By Jean Bentley
Updated July 07, 2009 at 11:14 PM EDT

Though the heart of today’s Michael Jackson memorial may be nearly 3,000 miles away at Los Angeles’ Staples Center, New Yorkers marked the solemn occasion this afternoon by gathering to watch the event on a jumbo screen high above Times Square (fans also gathered to watch the event on a screen in Manhattan’s Harlem neighborhood). As the memorial began, a light rain began to fall in New York, scattering the Times Square observersunder overhangs and into nearby shops. Elizabeth Marrero and herfamily, clad in Jackson t-shirts and buttons, rolled up their postersbut remained in their lawn chairs. ”We’re staying,” she said. ”It’sonly water; we’re not going to melt. We’re here to say goodbye to theKing of Pop.”

Linda Temple of Westchester, N.Y. traveled to Manhattan because she wasmoved by the all-inclusive spirit of the gathering. “I love beingaround so many different cultures, because that’s what Michael wasabout,” she said. Karen Sealy of Queens said she came ”to say goodbye to an icon who touched everybody in some magical way. I’m focusing on the good….They can’t do enough for what he accomplished, what he gave the musicalworld. This should keep going for the rest of the month, the rest ofthe year. There should be a Michael Jackson day.”’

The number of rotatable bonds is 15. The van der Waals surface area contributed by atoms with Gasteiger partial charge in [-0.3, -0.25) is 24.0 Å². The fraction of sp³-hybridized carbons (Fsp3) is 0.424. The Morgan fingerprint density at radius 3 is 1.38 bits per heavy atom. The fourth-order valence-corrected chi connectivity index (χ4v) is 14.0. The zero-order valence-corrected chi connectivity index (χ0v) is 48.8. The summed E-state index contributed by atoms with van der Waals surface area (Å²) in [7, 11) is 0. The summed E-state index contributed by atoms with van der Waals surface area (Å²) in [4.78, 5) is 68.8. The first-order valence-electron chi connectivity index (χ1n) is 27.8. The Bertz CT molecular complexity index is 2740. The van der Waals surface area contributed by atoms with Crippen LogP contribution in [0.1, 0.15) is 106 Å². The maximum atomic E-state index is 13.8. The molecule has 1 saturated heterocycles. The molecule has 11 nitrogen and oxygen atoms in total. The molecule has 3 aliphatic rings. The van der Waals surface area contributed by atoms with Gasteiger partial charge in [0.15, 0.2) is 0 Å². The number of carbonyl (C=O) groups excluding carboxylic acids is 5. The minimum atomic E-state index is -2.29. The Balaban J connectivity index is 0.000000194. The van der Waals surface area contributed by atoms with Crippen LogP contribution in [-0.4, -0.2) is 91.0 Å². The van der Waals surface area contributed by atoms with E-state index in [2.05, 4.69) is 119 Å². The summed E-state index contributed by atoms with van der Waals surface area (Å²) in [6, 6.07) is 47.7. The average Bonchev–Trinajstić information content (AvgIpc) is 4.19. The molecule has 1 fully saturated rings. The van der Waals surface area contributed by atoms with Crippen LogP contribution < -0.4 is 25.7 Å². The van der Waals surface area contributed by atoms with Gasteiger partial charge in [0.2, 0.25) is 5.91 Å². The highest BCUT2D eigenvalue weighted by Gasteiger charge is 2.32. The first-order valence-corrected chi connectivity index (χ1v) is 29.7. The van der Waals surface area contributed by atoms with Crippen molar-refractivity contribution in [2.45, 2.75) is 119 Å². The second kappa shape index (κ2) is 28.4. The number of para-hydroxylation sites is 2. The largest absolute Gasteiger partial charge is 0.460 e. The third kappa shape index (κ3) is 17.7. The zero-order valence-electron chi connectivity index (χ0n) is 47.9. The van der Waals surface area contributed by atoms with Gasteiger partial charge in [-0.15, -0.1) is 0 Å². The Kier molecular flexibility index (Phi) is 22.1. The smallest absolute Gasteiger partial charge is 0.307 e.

But Jackson was a controversial figure, of course, and some fans acknowledged the uncomfortable parts of his life story as well. Roman Shusterman of Coney Island, Brooklyn, who wore a Michael Jackson t-shirt and carried a handmade poster, said it seemed like the singer had been gone for years, his legacy overshadowed by lawsuits, financial troubles, and losing Neverland Ranch. But now that Jackson has died, however, Shusterman liked how people are again focusing on the positive aspects of his life. ”In a way, his death has revived him,” he said.